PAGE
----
I’d like to take some time to lay out the ideas I have for the SwitchBoard project. This is a specific idea that arose as part of the Disability-Driven Development concept. It’s also a concrete step towards the more radical, long-term vision I explored in Peeking Into a Future. The path from “here to there” is long, uncertain, and complicated – so I want to dig into what exactly I’m doing, and how I think it will help us get there.
One of the more common day-to-day struggles of my life, as someone who is both autistic and invisibly disabled, involves coping with my very tiny pool of executive function. This is a fancy phrase to describe a mundane problem: I find it extremely hard to do things.
In order to continue surviving, let alone actually having any kind of life, I’ve needed to learn how to deal with this. Fortunately, even though “accomplishing things” is often a struggle for me, thinking about things is a skill I essentially cannot turn off. So, true to form, I’ve spent a lot of time thinking about how to cope with not being able to do things. This is a collection of some of those thoughts.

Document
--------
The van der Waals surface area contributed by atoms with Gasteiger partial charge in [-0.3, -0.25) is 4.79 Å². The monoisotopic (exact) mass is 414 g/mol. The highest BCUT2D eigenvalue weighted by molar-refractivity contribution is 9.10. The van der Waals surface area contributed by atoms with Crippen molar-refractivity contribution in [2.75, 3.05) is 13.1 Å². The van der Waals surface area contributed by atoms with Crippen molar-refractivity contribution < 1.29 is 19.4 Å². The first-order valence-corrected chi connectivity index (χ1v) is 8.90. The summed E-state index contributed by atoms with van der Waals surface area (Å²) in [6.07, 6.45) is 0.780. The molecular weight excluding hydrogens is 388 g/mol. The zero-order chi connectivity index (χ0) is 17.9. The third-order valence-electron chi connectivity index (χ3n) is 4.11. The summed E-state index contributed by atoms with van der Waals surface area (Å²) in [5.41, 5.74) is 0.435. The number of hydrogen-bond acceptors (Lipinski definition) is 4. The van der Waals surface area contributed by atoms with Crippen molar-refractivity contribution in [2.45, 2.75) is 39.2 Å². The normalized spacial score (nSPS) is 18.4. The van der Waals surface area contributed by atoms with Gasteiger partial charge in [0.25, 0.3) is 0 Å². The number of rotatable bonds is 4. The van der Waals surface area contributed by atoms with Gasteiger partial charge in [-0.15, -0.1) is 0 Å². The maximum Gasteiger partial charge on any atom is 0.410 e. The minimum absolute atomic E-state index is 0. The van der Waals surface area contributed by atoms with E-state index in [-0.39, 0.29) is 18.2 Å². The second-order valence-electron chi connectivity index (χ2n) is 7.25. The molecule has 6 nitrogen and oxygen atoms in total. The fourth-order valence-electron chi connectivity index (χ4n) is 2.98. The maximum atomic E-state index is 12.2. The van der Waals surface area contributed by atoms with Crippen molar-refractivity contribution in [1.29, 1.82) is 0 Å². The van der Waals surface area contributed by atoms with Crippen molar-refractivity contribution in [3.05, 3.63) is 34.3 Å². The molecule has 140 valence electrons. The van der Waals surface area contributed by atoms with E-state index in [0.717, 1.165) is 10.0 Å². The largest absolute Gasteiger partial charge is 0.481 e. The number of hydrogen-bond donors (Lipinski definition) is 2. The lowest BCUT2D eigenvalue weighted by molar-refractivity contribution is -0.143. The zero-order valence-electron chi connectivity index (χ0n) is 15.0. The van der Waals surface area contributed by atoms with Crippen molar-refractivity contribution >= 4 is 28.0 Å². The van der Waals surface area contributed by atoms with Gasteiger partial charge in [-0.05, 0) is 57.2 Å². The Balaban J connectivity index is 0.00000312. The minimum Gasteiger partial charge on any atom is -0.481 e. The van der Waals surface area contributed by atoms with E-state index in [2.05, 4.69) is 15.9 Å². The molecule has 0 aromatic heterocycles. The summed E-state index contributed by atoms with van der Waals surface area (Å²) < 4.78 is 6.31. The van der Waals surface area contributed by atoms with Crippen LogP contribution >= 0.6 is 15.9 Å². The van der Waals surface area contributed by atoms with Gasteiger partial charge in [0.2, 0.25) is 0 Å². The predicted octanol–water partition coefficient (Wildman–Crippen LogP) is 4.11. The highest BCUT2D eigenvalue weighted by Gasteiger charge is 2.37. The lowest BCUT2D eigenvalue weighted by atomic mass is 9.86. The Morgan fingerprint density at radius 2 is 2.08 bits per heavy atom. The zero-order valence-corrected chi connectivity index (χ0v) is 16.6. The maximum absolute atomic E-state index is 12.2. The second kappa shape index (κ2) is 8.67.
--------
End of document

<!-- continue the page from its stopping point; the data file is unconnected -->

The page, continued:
I’ve spent a lot of time, over the years, thinking about how to help people connect, interact, and form community – especially in digital spaces on the Internet. I’ve participated in many kinds of communities, and been a part of shaping a few as well. This is a collection of some of the things I’ve learned along the way.
It’s been six weeks since I published Disability Driven Development. A lot has happened with that project in that time – more than I can fit into this update. There will be more news there soon, but I wanted to take a moment and explore a bit more of what I’m doing, now that the why is out there, as well as to dig into more detail about how I imagine all this unfolding.
One of the most useful skills I’ve chosen to develop in my own life is that of empathy. This is an exploration of how we can invest in and strengthen that skill, and how it can unlock tremendous improvements in life – both within ourselves, and around us.
It is a glimpse into play as a way to befriend our imaginations; and imagination as a way to befriend everyone – and everything – else.
I’m writing this on the evening of December 3rd, 2022 – on what is referred to as “International Day of Persons with Disabilities.” If, like me, you prefer identity-first language for such things, you may also have a renaming of this in your head – my own is “International Disabled People’s Day” – but regardless of how we phrase the notion, it seems like a useful moment in which to articulate something I’ve been thinking about for a while now.
I’ve got a lot to say about who usually creates digital technology – particularly software – and how that’s a problem. But more importantly, I’ve got some thoughts about how to change that.